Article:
Unit 3 Principles of Diversity, Equality and Inclusion in Adult Social Care Setting

Unit 3                          

Diversity means varied or different, so in a social care setting the importance of diversity means to recognise and respect the importance of people’s wishes and to treat them as individuals.
Equality means ensuring that everybody is entitled to equal rights and opportunities and therefore preventing discrimination.
Inclusion means to ensure that everybody is made to feel respected and has a sense of belonging. They should feel included and be able to actively participate in activities and be valued for who they are.
Discrimination means unfair or unequal treatment to ether an individual or a group on the grounds of race, age, sex, gender, disability, religious beliefs or sexual orientation. It means that they are treat less favourably than someone else in the same situation and unfairly disadvantaged or excluded.

Direct discrimination occurs when some one is treated less favourably than another person because of a protected characteristic they have or are thought to have. Indirect discrimination occurs when working practices and provision are put in place that disadvantage members of one group of people more than others i.e. maybe a particular ethnic group are given certain tasks and not others or women are allocated certain jobs whilst men take others.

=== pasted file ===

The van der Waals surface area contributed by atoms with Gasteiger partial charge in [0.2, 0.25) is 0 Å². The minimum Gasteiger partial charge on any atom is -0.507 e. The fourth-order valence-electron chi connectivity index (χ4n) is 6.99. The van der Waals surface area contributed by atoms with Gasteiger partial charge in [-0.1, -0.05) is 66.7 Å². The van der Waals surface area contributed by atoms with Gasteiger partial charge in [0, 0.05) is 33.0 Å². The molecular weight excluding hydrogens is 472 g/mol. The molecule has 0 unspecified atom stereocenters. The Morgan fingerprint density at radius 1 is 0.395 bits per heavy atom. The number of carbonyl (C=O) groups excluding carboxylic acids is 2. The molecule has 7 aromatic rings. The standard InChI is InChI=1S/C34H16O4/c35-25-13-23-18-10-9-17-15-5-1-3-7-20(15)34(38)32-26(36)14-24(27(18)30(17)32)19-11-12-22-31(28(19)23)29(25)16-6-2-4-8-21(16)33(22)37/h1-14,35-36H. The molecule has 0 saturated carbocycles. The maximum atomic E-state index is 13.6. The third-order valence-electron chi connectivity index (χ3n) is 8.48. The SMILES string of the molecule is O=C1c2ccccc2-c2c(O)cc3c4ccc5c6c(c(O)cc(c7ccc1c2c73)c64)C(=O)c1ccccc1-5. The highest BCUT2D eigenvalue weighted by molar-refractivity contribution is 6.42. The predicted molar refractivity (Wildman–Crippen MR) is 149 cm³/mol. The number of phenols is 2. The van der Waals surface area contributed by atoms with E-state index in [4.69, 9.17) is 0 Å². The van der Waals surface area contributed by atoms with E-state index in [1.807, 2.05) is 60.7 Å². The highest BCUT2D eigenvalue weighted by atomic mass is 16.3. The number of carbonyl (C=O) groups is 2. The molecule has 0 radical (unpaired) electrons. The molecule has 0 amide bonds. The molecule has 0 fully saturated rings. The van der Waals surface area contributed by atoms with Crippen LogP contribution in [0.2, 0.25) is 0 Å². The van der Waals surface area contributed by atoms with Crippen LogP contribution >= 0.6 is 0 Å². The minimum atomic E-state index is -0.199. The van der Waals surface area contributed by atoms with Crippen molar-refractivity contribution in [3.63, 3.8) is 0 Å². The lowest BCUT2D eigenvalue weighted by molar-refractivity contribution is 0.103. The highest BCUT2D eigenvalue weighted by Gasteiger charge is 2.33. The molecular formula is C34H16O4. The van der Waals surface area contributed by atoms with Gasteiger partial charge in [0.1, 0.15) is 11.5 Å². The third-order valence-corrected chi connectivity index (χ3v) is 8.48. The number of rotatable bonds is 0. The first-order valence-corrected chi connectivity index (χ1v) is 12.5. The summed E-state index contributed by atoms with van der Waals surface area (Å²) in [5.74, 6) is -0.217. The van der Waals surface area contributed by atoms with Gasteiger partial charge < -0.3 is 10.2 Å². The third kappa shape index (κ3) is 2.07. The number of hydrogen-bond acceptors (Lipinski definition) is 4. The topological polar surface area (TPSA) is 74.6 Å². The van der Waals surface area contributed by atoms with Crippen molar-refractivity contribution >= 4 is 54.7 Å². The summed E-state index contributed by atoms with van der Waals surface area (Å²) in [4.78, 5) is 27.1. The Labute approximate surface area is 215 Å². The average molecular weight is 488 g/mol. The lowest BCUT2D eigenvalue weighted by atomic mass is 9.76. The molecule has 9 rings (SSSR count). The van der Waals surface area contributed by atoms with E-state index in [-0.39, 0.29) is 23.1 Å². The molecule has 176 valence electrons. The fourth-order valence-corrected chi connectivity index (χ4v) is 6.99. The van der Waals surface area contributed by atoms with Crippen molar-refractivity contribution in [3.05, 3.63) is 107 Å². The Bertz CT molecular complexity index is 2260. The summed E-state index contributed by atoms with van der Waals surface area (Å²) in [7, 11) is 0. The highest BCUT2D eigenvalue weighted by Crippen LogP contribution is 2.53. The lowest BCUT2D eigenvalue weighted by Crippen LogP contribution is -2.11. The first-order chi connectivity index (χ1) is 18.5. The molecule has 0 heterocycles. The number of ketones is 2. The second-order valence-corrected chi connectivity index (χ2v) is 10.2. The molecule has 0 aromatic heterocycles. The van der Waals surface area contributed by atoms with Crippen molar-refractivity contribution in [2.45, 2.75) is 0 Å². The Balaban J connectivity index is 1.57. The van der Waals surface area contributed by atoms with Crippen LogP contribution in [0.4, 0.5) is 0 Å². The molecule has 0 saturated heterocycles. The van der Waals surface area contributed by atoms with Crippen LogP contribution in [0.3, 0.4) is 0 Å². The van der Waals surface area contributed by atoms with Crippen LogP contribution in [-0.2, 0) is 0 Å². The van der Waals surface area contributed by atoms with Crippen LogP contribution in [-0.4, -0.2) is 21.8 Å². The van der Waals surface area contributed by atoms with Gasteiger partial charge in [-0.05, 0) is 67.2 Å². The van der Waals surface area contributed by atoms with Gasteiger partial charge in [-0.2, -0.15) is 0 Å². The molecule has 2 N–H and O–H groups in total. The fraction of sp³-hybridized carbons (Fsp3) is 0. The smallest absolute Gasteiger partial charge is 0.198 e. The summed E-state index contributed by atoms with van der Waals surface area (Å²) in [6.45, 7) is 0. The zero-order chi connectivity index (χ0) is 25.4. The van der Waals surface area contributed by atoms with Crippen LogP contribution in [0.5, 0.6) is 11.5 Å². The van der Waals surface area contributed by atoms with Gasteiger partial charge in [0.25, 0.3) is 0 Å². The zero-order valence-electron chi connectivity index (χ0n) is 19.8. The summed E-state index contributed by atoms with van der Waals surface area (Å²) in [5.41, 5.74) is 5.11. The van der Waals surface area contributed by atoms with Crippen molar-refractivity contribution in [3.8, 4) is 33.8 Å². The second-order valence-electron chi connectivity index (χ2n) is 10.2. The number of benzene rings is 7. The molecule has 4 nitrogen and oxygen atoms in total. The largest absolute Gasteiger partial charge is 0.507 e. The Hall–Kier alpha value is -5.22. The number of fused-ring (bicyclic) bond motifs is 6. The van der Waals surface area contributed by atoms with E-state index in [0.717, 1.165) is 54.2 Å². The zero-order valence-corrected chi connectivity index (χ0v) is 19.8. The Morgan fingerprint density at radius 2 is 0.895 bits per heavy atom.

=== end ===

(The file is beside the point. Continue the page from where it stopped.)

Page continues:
Practices that promote diversity, equality and inclusion make for a cohesive working atmosphere in which everybody feels comfortable and able to talk to each other about any problems or concerns they have over performing a certain task which may go against their beliefs, values or preferences and therefore reducing the likelihood of others making them feel out of place and discriminated against.

Key Legislations include :
Health and social care act 2008
Equality act 2010
Safeguarding vulnerable groups act 2006
Mental health act 2007
Keys codes of practice include :
General social care council codes of practice